Written by: Dave Cantrell
It’s always with some interest around here that we scan the lists of a year’s upcoming releases and then wait to see what our rival comrades list as their most keenly anticipated of the coming year. Though we here at SEM are also thrilled by the prospect of new albums from Adele, Laura Marling, Run The Jewels, The Soft Moon, and Twin Shadow (not to mention the perpetually believe-it-when-we-see-it new Wrens album), we couldn’t help but notice, as we do every year, that everyone seems to have their ears bent to the same set of rails, not realizing that there are other, just as compelling tracks running parallel over there across the valley. Charging towards us down that track is what we might call “the alternatives to Alternative®” (even as a couple of albums below come from well-established artists) and it’s to that line that we like to look for any year’s deepest surprises. We haven’t, truth be told, been disappointed yet, and don’t expect we will be in 2015 either. In fact, it’s hardly started and this is already a great year. Behold (and we’ve added teaser tracks from either previous albums or the upcoming release itself just to get your appetites whetted):
MONOCHROME SET – Spaces Everywhere (March)
Any year that has a release from the Band Least Likely To (still be going into their 38th year) is a prime year for us. After 2013’s insanely youthful, consistent Super Plastic City, we’d settle for an album of Lithuanian folk songs performed on ukulele and kazoo. Our guess is it’s going to be bit more exciting than even that.
STRANGE HARVEST – Pattern Recognition (April)
The Dunedin masters of the shifting, sci-fi post-punk landscape return to alluring action this year after transfixing the hell out of us with 2013’s Inside Replica City, a quiet blockbuster that left us all anxiously awaiting their next move. Thankfully, time really does go by pretty fast, because it’s already here on the very-soon horizon.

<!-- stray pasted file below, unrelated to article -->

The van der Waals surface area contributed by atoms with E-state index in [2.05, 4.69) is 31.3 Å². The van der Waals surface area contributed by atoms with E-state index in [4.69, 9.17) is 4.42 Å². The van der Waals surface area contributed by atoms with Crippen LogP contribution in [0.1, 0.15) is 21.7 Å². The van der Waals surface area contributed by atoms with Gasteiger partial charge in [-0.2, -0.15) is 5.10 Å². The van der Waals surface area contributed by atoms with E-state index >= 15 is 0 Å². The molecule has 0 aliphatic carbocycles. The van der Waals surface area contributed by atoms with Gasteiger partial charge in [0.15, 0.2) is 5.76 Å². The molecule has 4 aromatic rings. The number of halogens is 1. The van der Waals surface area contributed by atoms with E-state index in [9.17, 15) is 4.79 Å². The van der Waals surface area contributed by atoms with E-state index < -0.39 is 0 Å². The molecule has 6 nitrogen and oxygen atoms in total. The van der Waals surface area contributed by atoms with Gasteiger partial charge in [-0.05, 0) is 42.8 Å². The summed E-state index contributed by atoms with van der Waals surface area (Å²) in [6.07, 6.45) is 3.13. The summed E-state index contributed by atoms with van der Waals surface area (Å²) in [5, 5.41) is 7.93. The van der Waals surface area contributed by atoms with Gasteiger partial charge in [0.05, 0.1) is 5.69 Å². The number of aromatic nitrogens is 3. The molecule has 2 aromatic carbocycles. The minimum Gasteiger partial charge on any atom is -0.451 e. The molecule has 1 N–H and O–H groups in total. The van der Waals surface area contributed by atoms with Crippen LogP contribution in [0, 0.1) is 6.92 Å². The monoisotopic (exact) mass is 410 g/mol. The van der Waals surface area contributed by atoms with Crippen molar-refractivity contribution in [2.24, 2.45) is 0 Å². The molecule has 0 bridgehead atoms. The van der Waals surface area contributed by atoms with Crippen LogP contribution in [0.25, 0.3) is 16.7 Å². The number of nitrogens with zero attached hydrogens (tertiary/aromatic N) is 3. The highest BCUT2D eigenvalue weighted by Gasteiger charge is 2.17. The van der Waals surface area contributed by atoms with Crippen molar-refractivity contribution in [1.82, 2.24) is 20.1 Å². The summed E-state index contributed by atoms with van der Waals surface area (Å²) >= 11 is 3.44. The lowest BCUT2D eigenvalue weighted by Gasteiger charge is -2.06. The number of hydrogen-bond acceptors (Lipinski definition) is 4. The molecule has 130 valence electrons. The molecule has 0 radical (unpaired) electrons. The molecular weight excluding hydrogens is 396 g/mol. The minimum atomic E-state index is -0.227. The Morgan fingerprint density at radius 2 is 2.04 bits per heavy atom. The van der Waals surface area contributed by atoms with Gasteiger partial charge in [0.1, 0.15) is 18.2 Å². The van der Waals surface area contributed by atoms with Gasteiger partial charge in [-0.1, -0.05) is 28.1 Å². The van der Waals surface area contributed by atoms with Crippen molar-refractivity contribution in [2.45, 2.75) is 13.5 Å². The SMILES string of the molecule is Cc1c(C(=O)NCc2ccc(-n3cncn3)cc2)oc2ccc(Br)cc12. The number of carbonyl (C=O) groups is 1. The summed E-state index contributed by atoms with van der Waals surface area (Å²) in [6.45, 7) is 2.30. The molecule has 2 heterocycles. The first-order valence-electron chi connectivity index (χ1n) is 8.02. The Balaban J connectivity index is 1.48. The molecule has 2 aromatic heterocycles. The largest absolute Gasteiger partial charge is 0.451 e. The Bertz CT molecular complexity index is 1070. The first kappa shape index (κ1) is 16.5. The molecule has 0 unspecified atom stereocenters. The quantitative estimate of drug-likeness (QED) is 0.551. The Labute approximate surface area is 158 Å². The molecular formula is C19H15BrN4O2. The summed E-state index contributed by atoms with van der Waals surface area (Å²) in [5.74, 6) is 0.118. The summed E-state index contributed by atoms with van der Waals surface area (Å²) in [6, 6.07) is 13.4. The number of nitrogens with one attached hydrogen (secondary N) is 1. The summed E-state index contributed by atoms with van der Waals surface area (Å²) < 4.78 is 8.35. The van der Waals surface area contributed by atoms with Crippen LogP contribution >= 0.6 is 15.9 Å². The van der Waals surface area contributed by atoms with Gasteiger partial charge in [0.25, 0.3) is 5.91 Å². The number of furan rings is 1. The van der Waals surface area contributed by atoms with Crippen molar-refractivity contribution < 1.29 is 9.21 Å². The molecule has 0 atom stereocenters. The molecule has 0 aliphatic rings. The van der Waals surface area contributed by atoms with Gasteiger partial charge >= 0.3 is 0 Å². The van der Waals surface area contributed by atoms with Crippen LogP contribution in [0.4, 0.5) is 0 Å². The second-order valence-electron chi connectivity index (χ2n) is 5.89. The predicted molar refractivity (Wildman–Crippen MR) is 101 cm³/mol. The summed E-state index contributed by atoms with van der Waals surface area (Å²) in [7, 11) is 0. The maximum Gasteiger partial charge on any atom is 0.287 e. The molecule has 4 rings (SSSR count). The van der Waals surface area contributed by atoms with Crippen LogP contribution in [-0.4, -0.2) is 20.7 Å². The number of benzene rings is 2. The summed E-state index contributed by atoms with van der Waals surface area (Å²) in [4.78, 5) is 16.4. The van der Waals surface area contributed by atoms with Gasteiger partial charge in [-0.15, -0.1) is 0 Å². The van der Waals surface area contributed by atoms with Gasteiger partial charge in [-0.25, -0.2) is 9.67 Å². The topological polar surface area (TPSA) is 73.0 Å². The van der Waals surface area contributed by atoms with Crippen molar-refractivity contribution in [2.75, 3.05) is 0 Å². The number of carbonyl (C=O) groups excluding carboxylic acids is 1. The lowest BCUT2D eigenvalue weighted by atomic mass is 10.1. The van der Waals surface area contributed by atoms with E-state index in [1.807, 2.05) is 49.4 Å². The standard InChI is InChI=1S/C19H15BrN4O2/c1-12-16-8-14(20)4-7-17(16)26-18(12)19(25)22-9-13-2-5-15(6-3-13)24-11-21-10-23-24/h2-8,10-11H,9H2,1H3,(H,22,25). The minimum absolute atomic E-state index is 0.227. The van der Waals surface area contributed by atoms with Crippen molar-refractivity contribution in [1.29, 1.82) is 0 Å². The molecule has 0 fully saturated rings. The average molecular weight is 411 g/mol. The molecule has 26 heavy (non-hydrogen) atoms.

GRANITE SHORE – Once More from the Top (March)
Finally, finally! We can say categorically that there is not a more anticipated release for us this year. A record that’s been waiting to come to fruition for nearly half a decade is at last finished, mastered, and tantalizingly close to release. For songwriter/singer/auteur Nick Halliwell, it’s been a long if decidedly fruitful and fulfilling period of putting off his own record while he helped birth a string of significant releases on his own Occultation label, including the Wild Swans’ Coldest Winter For A Hundred Years, the Distractions’ End of the Pier, and Factory Star’s Enter Castle Perilous (not to mention helping return the June Brides from the wilderness and releasing their first new 7″ in yonks). But all the while a masterpiece lurked in the fabled wings and lest you think we’re being presumptuous, we’re not. It’s already in our possession and it is magnificent, though we’ll save the details of our enthusiasm for the review, so stay tuned. Meanwhile, here’s the GS’s last release, a single from a full four years ago. There are hints here, but only hints…
LUNCH – Let Us Have Madness Openly (late March or early April)
Confreres of the recently reviewed Shadowhouse and one of the most promising post-punk bands in the Portland scene – or any such scene anywhere, for that matter – this has to be a close second in terms of anticipation. Though, again to be honest, we’ve already heard this record so can say with complete authority that said anticipation is well warranted. Ripped with melody and intuitively inventive song structures, LUHMO is at least a front-runner for best post-punk debut of 2015, and anyone beats them to that, then this will indeed be a banner year. Here’s a taste, the album’s first single and video: